Medusa is a ubiquitous mythological figure.
She has been represented in classic art, sculpture, and metalwork.
These days she is often immortalized in pop culture and tattoos.
She is a striking woman, and it is easy to understand why people have become so enamored with her image for so many years.
Today, we are going to explore Medusa tattoos.
Why do people get them, and what do they symbolize?
Short answer, it depends on who you ask.
One person’s Medusa tattoo may represent something completely different than another’s.
To some, she represents dangerous feminine wiles.
To others, she’s a feminist icon.
To some, she’s hideously ugly and monstrous.
To others, she’s blindingly beautiful.
She’s a polarizing figure, that Medusa.
Her story has been told in many different ways by many different people.
And we’re likely not finished hearing from her. She’s just too intriguing.
Are you thinking of getting a Medusa tattoo?
Read on to deepen your knowledge of this intriguing serpentine figure.
Who is Medusa?
Medusa is a Greco-Roman goddess with an interesting reputation.
Much has been written about Medusa, but she has three defining characteristics.
These do not change, no matter who is telling the tale.
- A woman.
- A monster with snakes for hair.
- Able to turn men to stone with a single glance.
In most Medusa tattoos, artists give her a beautiful face surrounded by snakes.
She is often drawn portrait style, and most Medusa tattoos are of her head alone.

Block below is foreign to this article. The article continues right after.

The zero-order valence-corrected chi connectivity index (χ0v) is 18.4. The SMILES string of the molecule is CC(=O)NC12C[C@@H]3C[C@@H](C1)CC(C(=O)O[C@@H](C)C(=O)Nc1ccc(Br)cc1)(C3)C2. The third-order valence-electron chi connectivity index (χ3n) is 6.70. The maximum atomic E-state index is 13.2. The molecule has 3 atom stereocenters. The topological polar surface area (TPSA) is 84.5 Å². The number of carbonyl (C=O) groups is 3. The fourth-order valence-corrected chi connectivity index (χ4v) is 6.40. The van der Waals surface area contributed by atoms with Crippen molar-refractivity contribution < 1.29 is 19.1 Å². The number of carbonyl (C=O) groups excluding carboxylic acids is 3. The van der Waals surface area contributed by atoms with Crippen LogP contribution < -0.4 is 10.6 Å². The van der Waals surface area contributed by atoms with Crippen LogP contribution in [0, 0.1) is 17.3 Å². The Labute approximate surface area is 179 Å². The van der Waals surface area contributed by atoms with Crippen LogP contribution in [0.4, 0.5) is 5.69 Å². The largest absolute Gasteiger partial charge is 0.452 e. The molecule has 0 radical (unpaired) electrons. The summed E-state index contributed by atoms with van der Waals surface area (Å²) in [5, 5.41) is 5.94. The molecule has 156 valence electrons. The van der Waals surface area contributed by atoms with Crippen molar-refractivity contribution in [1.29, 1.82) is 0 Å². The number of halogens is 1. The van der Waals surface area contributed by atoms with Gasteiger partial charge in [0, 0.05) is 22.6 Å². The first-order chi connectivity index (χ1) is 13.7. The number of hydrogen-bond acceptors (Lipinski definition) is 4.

That could be because her head is her most defining feature, but it could also be a reference to her gruesome death.
The Original Medusa Myth
In the first recorded story of Medusa, her monstrous appearance and abilities have no explanation.
She is known as a gorgon, a hideous creature.
At first, there was only one mythological gorgon.
A frightening guardian of the underworld, and in some cases a protective figure.
Some say the gorgon was created by Gaia (Mother Earth) to watch over the Titans.
Later on, Hesiod (a Greek poet) wrote of 3 gorgon sisters.
Stheno, “The Mighty” and Euryale, “The Far Springer” were immortal.
Medusa, “The Queen” was not.
The Story of Medusa’s Death
In early Roman and Greek myth, Medusa is more of a plot device than a goddess or monster in her own right.
She is slain by Perseus, who cuts off her head.
Perseus and his mother had been cast out of their kingdom since his birth.
He is the son of Zeus and the grandson of King Acrisius.
Before the birth of Perseus, the King had been wanting to produce a proper heir.
He only had one child, a daughter, and she could not take over the throne.
The daughter’s name was Danae.
When King Acrisius visited the oracle for advice on having a son, she gave him some bad news.
The oracle told King Acrisius that he would never have a son and that he would be murdered by his grandchild.
The King became paranoid and locked Danae in a room with bars on the windows.
Zeus, hearing the woman’s cries, came to her in the form of golden rain so he could slip through the bars.
She then became pregnant with Perseus, and King Acrisius was so enraged, he threw them both in the sea.
The two outcasts wash up on an island, grabbing the attention of King Polydectes.
What happened next differs depending on the text.
But in every story, King Polydectes orders Perseus to bring him the head of Medusa.
Armed with some gifts from the gods, Perseus sets out on his quest.
He confronts Medusa in her sleep, and uses a bronze shield to look at her.
This way, if she does wake up, he can avoid her petrifying gaze.
The young man succeeds in his quest, and uses Medusa’s head to ward off attacks on the way home.